Reply to two pediatric case- studies

Sep 13, 2023

1. J45.9: Asthma, unspecified. Two classic symptoms of asthma are cough and wheezing which can be triggered by numerous factors including an upper respiratory tract infection or exposure to allergens. The classic triad of asthma, eczema, and allergies underscores their interrelation also known as the “Atopic March or Atopic Triad” (Lizzo & Cortes, 2023). The exact cause is unknown, but it is believed to be influenced by both genetic and environmental factors (Lizzo & Cortes, 2023). Prior to a formal asthma diagnosis, children may be preliminarily labeled with reactive airway disease or wheezing associated with respiratory infections (Lizzo & Cortes, 2023). 

2. J06.9: Acute upper respiratory infection, unspecified. Cough and wheezing could be due to a viral or bacterial respiratory infection. Allergies (part of the classic triad) do not directly cause upper respiratory tract infections, but they can contribute to an increased risk of development due to inflammation and congestion of the respiratory system (Lizzo & Cortes, 2023). 

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3. H65.01: Acute serous otitis media, right ear. Typically, AOM follows a viral upper respiratory tract infection in children. It is the second most common pediatric diagnosis in the emergency department following upper respiratory infections (Danishyar & Ashurt, 2023).

4. L20.9: Atopic dermatitis, unspecified. The presence of dry, scaly patches in the flexural regions such as the elbows and popliteal fossa raises suspicion for atopic dermatitis, a prevalent form of eczema seen in the pediatric population (Kolb & Ferrer-Bruker, 2022). This condition is frequently linked to other IgE-mediated disorders, including allergic rhinitis, asthma, and food allergies (Kolb & Ferrer-Bruker, 2022).


Treatment & Management

1. Asthma: pediatric patients who present with an acute exacerbation should be assessed immediately to determine if they need a higher level of care. The following recommendations are provided by Lizzo and Cortes (2023):

· Diagnostic:

· Chest X-ray: may reveal hyperinflated lungs and interstitial prominence. 

· Allergy Testing

· Spirometry

· Non-Pharmacologic:

· Trigger Avoidance

· Pharmacologic: 

· Metered-dose Inhalers

· Nebulizers (Albuterol, Ipratropium)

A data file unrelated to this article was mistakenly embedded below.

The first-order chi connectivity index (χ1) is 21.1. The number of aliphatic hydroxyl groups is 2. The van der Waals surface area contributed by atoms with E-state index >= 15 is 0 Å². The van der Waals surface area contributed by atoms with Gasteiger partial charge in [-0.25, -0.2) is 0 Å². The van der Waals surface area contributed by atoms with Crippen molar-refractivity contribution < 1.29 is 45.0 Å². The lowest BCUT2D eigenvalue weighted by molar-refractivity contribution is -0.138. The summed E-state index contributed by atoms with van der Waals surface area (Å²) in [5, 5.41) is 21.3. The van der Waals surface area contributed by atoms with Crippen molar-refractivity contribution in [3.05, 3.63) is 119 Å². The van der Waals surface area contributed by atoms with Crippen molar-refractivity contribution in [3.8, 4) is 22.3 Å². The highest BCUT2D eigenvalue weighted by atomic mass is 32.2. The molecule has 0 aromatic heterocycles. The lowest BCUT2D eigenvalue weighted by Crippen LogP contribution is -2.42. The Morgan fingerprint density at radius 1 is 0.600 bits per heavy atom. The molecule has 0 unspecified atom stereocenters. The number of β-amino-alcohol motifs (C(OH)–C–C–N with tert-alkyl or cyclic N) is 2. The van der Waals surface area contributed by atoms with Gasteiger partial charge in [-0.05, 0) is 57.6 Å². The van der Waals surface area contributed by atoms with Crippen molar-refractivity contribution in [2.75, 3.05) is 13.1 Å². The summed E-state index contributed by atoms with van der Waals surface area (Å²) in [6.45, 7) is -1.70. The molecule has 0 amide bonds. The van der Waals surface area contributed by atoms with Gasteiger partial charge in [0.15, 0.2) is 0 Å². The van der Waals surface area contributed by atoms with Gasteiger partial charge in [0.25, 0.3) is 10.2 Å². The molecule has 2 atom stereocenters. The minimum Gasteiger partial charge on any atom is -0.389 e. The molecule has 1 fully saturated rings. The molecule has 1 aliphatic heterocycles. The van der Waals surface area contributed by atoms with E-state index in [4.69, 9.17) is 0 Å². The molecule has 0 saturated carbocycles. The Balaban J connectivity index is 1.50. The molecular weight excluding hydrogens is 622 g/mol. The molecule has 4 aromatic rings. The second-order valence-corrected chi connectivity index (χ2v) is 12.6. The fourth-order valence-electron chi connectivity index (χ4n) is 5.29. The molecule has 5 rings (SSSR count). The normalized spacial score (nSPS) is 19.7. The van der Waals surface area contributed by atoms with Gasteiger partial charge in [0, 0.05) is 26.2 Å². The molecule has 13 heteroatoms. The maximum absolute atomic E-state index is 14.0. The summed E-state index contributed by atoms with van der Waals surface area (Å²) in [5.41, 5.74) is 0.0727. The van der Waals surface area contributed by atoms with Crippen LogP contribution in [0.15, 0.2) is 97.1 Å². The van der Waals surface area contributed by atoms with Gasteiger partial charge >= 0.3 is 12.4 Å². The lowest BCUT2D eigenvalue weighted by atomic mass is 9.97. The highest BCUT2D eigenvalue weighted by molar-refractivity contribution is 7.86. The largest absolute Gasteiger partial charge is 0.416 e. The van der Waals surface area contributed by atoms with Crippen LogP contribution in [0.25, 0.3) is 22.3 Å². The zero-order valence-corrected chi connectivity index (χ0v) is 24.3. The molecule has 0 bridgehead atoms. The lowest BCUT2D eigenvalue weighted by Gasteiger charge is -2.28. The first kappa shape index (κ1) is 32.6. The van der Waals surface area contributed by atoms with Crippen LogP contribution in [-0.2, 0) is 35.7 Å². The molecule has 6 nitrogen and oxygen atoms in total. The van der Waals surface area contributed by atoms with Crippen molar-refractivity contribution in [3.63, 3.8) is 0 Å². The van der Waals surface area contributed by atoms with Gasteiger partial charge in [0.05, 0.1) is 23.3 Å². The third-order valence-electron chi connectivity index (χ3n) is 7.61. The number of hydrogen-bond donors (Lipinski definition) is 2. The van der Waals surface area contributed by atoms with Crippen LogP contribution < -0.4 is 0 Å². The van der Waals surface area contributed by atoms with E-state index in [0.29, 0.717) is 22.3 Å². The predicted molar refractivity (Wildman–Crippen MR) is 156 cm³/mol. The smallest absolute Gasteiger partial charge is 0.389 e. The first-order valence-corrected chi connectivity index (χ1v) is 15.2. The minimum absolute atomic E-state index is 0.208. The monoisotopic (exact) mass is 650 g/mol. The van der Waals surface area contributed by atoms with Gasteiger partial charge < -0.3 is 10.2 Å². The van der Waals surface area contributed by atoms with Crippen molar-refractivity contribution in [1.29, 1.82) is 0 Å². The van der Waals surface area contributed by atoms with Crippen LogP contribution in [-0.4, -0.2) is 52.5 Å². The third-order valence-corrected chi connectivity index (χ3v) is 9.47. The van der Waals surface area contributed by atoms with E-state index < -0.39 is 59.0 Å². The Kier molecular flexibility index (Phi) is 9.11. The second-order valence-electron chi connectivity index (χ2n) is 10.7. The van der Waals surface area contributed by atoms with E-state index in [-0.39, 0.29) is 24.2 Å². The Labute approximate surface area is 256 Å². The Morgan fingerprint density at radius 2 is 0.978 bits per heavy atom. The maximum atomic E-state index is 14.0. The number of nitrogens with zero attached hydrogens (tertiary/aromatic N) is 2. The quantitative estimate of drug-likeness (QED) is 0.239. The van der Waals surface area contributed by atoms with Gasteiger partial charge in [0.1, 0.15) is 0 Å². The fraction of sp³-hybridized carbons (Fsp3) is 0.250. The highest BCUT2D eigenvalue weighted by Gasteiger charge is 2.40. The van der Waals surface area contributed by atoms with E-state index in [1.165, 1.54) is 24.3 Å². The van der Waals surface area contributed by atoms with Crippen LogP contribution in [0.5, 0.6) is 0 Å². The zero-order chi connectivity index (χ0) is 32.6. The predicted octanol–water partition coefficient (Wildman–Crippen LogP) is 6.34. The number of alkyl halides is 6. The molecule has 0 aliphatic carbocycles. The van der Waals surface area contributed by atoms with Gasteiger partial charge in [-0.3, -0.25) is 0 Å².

· Corticosteroids 

2. Upper Respiratory Tract Infection: the etiology is presumed to be primarily viral, however; to confirm or rule out a bacterial origin, a swab and culture should be obtained for definitive identification. 

· Viral: supportive care including rest, fluids, and fever management.

· Bacterial: targeted antibiotic therapy.

3. Acute Serious Otitis Media: the primary treatment objective is effective pain management and administration of antibiotics. “Watchful waiting” has not gained wide acceptance in the United States (Danishyar & Ashurst, 2023).

· Pain Control: NSAIDs or acetaminophen.

· Antibiotics: high-dose amoxicillin or a second-generation cephalosporin are the first-line agents (Danishyar & Ashurst, 2023).

· TM Perforation: ototopical antibiotics such as ofloxacin deliver higher concentrations without any systemic side effects (Danishyar & Ashurst, 2023).

4. Atopic Dermatitis: Kolb and Ferrer-Bruker (2022) identify four major components of treatment which include:

· Trigger Avoidance

· Daily Skin Care: keep the skin moisturized with hypoallergenic emollients twice daily, applying within 3 minutes of exiting a lukewarm bath or shower to prevent skin drying. 

· Anti-inflammatory Therapy: topical corticosteroids, topical calcineurin inhibitors, systemic corticosteroids, antihistamines, and immunosuppressants. These agents reduce inflammation, control symptoms, and reduce the potential for flare-ups. Use is dependent on severity.

· Complementary Modalities: 

· Probiotics may benefit some patients as it is believed that the bacterial products may enhance the immune system and prevent the development of allergic IgE antibody response.

· Bleach baths may relieve symptoms by lowering the risk of superinfection with bacteria.

· Phototherapy with UVA/UVB light

 

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